A trip overseas always include a stop in the UK to visit family. This is one of the colleges in Cambridge. Looks a little like the buildings in Belgium don't you think?

It was the perfect time of year to visit Abbotsbury in southern England because the eggs were hatching and these cute little balls of fluff were just learning to swim.

There are thousands of swans here.

It was also the perfect time of year to visit Exbury Gardens. The rhododendrons were in full bloom. They were amazing - and very large.

Wednesday, March 4, 2015

Sew and Stitchery Expo in Puyallup

I just got back from the Sewing and Stitchery Expo in Puyallup Washington. Here I am in my booth on Thursday morning right before it started. As usual, it was a great show.

 While in Washington, I stayed with my friend Patti. We've known each other since I was in my 20's. It was so great to spend time visiting with her.


Monday, February 2, 2015

Tomatoes the Size of Peas?

You've heard of cherry tomatoes and grape tomatoes, put pea tomatoes? I don't think so. My tomato plants are still producing fruit, so I'm letting them go even though it's February and I have my new seedlings for this year's crop already started. I figure I'll pull them out sometime in March. I planted some regular sized tomatoes and some grape tomatoes. In the middle of January we had a cold snap (nothing like back east) and several of my grape tomatoes that had started to grow, stopped. When the weather warmed up again, they got ripe, but look how small they are!

 And yes, that's a pea next to it. I ate it - it tasted great. The ones that are growing now are regular size - about the size of a grape.

For those of you in the winter storms - stay warm. Kandi

Friday, January 16, 2015

My Quilt Book

I'm not a quilter, so I never thought I would write a quilting book, but here it is:

I'm so excited about this book because you don't have to know anything about heirloom techniques to make this quilt. You just have to know how change your needle and thread. It's finally in print and starting to ship.

It took a lot of trial and error to digitize all the techniques. After many months of trying, I finally got it right. The quilt on the cover would have taken me about a week to make normally. When I used the embroidery designs, it took a few hours to make the top and another couple of hours to add the backing, binding and quilt it. I stitched in the ditch for the quilting.

This is book number 12 and I'm happy to have it done.

Monday, January 5, 2015

Happy 2015

It's hard to believe the Holidays are over already. All the decorations are down and the house is back to "normal." It looks so bare. I hope your Holiday season was wonderful.I spent much of my holiday time putting on Christmas by Candlelight VIII. We have two dinners of 14 people each time.

Here's the table before anyone sat down (if you look carefully you can see the napkins are folded like little suit jackets):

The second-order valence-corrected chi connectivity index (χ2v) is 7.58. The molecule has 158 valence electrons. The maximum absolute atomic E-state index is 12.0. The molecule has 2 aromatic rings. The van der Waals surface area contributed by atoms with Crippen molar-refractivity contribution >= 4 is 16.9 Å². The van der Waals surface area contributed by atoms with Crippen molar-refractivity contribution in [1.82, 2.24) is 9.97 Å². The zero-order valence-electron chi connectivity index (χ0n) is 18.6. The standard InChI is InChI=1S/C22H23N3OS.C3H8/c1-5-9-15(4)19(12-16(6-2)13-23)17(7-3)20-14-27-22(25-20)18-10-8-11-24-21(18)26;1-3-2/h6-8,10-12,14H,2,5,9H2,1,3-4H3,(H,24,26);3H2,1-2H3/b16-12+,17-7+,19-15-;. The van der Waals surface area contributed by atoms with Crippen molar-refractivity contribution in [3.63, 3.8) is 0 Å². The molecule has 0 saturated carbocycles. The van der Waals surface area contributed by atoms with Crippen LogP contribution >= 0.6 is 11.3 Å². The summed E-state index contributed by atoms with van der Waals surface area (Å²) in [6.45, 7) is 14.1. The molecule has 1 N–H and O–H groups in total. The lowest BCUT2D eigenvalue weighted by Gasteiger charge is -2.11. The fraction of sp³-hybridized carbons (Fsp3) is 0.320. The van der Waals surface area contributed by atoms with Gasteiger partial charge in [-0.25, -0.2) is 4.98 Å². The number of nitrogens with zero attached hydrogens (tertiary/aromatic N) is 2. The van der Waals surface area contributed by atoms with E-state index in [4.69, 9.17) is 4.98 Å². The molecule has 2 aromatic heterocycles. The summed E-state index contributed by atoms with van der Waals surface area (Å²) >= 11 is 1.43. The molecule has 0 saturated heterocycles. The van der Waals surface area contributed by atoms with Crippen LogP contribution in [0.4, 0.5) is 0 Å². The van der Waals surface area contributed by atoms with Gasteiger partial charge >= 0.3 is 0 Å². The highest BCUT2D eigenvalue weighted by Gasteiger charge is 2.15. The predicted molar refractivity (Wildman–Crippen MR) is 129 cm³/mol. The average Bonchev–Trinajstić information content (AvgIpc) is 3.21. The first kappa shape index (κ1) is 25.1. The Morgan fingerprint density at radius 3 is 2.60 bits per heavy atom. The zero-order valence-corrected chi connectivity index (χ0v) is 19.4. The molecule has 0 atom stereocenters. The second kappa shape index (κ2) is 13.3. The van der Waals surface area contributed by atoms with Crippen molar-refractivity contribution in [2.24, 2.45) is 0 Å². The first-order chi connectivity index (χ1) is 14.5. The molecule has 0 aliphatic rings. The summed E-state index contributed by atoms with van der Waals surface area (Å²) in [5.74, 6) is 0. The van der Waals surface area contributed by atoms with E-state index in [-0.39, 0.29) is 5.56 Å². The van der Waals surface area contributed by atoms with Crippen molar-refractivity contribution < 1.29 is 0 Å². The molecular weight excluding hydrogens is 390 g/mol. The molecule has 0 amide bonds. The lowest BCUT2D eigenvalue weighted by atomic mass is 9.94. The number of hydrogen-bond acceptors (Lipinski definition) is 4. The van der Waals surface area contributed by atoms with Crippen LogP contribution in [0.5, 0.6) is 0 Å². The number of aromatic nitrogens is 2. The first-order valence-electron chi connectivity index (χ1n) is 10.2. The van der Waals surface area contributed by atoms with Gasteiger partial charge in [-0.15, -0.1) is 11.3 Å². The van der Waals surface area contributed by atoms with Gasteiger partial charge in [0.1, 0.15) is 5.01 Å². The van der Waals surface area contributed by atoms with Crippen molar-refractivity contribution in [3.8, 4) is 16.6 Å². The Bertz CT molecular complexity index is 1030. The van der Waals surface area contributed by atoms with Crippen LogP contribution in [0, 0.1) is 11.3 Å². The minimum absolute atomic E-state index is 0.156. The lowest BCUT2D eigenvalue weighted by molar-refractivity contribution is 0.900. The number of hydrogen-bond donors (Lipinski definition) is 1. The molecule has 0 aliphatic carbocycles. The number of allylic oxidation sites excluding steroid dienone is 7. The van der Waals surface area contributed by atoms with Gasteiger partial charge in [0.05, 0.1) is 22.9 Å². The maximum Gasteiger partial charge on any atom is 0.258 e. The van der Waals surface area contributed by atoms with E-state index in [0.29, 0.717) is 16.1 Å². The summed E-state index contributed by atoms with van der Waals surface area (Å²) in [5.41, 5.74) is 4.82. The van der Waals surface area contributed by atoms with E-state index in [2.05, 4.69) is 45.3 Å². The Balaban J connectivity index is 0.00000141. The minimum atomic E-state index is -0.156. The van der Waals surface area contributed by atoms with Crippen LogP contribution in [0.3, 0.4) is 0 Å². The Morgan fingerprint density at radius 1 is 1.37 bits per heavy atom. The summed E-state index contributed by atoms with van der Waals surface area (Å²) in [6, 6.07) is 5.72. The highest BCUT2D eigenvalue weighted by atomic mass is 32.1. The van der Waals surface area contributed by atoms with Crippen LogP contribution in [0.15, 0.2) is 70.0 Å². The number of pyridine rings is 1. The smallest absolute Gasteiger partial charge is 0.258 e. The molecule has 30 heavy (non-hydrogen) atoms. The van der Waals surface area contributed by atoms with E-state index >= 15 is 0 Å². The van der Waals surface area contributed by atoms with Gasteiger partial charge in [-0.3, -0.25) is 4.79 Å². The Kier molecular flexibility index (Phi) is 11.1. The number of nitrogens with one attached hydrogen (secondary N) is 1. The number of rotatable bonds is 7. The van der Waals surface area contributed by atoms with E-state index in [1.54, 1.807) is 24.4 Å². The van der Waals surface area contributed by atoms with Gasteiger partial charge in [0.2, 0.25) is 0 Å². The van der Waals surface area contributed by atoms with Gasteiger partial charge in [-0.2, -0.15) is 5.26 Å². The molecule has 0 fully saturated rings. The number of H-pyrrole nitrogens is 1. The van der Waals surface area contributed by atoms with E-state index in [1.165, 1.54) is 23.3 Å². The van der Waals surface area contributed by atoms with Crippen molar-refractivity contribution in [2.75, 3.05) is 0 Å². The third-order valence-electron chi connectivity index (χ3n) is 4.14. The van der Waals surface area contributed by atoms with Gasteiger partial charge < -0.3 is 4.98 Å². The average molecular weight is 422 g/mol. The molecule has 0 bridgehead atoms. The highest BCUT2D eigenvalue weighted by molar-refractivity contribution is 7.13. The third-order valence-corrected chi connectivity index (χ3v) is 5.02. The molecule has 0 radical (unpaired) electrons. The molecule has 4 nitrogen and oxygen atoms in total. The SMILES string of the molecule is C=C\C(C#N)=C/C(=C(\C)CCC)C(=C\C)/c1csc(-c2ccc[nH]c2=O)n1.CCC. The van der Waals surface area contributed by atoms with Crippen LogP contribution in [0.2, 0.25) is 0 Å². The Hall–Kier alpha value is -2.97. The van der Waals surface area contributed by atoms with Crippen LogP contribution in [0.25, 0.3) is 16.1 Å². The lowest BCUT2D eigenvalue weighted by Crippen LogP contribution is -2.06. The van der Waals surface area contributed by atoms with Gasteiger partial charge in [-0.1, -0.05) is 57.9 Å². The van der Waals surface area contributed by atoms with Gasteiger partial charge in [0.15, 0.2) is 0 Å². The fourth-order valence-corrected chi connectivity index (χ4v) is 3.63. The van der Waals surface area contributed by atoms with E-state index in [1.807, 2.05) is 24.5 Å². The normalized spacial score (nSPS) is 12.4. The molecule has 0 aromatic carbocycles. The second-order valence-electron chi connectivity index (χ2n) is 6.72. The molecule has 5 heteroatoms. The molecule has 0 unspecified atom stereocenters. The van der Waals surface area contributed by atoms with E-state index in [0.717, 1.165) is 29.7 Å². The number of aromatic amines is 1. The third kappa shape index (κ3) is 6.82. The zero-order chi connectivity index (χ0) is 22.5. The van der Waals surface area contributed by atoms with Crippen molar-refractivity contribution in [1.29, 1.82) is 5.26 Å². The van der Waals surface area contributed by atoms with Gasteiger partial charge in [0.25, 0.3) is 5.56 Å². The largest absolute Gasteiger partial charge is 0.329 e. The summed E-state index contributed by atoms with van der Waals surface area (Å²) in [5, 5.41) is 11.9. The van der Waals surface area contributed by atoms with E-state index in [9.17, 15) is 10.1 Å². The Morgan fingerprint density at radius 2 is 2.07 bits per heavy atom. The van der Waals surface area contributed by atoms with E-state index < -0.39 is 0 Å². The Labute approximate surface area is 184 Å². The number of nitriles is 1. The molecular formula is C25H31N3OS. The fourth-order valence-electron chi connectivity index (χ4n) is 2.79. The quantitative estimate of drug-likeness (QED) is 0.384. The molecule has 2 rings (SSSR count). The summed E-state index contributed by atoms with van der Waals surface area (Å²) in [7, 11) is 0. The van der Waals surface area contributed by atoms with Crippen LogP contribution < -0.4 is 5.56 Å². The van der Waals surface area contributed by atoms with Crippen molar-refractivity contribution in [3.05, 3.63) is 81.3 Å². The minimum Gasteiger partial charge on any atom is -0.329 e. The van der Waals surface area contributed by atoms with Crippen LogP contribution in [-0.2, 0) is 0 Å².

There were 6 courses. Here's the menu in pictures.

Above is course zero, an amuse bouche. A single bite consisting of celantro, topped with a garlic crouton, stilton cheese infused with a cardomon sead and a bit of celery for crunch.

 The first course, a crepe rolled like an English Christmas cracker hand-rolled & tied Crêpes stuffed with morsels of Shredded Organic Chicken Breast blended with Boursin Cheese, white wine, tarragon & green onions and sauced by the same, then garnished with Pimentos & Chopped Fresh Parsley

The second course was Winter Kale from our garden & Masoor Lentils simmered in light chicken stock with New Orleans spices finished by Home-grown Basil and served with hot, straight from our ovens Home-made Traditional “French” Rolls

Our fish course, the third was a Trio of Roasted Pacific Shrimp lightly dusted with Hungarian Paprika, topped with a Cherry Tomato served with a reduction of Shallots, Red Wine & Tamarind and garnished with Radish Sprouts

Course four was a Unique Sorbet made from an intense reduction of puréed Georgia Peaches softened with a dew drop of Kentucky Bourbon and presented in a Chilled Baby Martini Glass.

Before the main course, the table lights are turned off and we dine solely by candlelight. The empty seats above are the couple in the kitchen helping us bus and serve the next course. We have each couple sign up to help during each course. It wouldn't be possible to serve 14 people without help.

The main course was Spécialité de la Maison “Yule Log” a Butterflied Pork Tenderloin rolled with Caramelized Parsnip Slices and layered with pressed Sage & Onion Stuffing presented with
Potatoes Pave accompanied by Pan-Roasted Brussel Sprouts finished with a Dijon Marsala Sauce.

Course 6, Lemon Bliss, Marbled White Chocolate Cups filled with Zesty Lemon Mousse softened with a touch of Freshly-whipped Cream decorated with Fresh Raspberries and Chocolate Mint Leaves from our garden

 The year ahead bring with it lots of promise - I wish you all a happy one!